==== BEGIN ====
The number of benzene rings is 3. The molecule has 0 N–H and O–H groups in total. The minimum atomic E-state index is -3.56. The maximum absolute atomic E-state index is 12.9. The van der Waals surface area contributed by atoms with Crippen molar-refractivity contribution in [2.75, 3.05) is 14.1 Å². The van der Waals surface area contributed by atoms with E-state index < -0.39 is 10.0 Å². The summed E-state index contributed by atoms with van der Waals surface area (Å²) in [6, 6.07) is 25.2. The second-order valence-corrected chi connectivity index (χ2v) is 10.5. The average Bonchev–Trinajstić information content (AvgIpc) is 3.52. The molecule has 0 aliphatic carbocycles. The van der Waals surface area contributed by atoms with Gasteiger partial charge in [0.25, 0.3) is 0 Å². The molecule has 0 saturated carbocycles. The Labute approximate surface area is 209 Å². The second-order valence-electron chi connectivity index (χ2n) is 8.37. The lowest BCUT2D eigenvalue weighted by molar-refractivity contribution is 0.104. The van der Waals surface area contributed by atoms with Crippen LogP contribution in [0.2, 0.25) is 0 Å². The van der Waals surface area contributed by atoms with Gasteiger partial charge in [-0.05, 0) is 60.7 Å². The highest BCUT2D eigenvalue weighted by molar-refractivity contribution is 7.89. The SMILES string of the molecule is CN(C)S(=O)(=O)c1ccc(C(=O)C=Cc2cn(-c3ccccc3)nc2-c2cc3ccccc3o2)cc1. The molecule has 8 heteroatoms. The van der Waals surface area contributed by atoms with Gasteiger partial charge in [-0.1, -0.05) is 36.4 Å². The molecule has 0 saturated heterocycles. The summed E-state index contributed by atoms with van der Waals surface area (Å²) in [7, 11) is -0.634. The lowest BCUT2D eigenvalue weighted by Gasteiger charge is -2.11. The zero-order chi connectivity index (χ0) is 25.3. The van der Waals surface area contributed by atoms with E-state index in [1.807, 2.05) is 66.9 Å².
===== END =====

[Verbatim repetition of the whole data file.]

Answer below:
The number of benzene rings is 3. The molecule has 0 N–H and O–H groups in total. The minimum atomic E-state index is -3.56. The maximum absolute atomic E-state index is 12.9. The van der Waals surface area contributed by atoms with Crippen molar-refractivity contribution in [2.75, 3.05) is 14.1 Å². The van der Waals surface area contributed by atoms with E-state index < -0.39 is 10.0 Å². The summed E-state index contributed by atoms with van der Waals surface area (Å²) in [6, 6.07) is 25.2. The second-order valence-corrected chi connectivity index (χ2v) is 10.5. The average Bonchev–Trinajstić information content (AvgIpc) is 3.52. The molecule has 0 aliphatic carbocycles. The van der Waals surface area contributed by atoms with Gasteiger partial charge in [0.25, 0.3) is 0 Å². The molecule has 0 saturated carbocycles. The Labute approximate surface area is 209 Å². The second-order valence-electron chi connectivity index (χ2n) is 8.37. The lowest BCUT2D eigenvalue weighted by molar-refractivity contribution is 0.104. The van der Waals surface area contributed by atoms with Crippen LogP contribution in [0.2, 0.25) is 0 Å². The van der Waals surface area contributed by atoms with Gasteiger partial charge in [-0.05, 0) is 60.7 Å². The highest BCUT2D eigenvalue weighted by molar-refractivity contribution is 7.89. The SMILES string of the molecule is CN(C)S(=O)(=O)c1ccc(C(=O)C=Cc2cn(-c3ccccc3)nc2-c2cc3ccccc3o2)cc1. The molecule has 8 heteroatoms. The van der Waals surface area contributed by atoms with Gasteiger partial charge in [-0.1, -0.05) is 36.4 Å². The molecule has 0 saturated heterocycles. The summed E-state index contributed by atoms with van der Waals surface area (Å²) in [7, 11) is -0.634. The lowest BCUT2D eigenvalue weighted by Gasteiger charge is -2.11. The zero-order chi connectivity index (χ0) is 25.3. The van der Waals surface area contributed by atoms with E-state index in [1.807, 2.05) is 66.9 Å².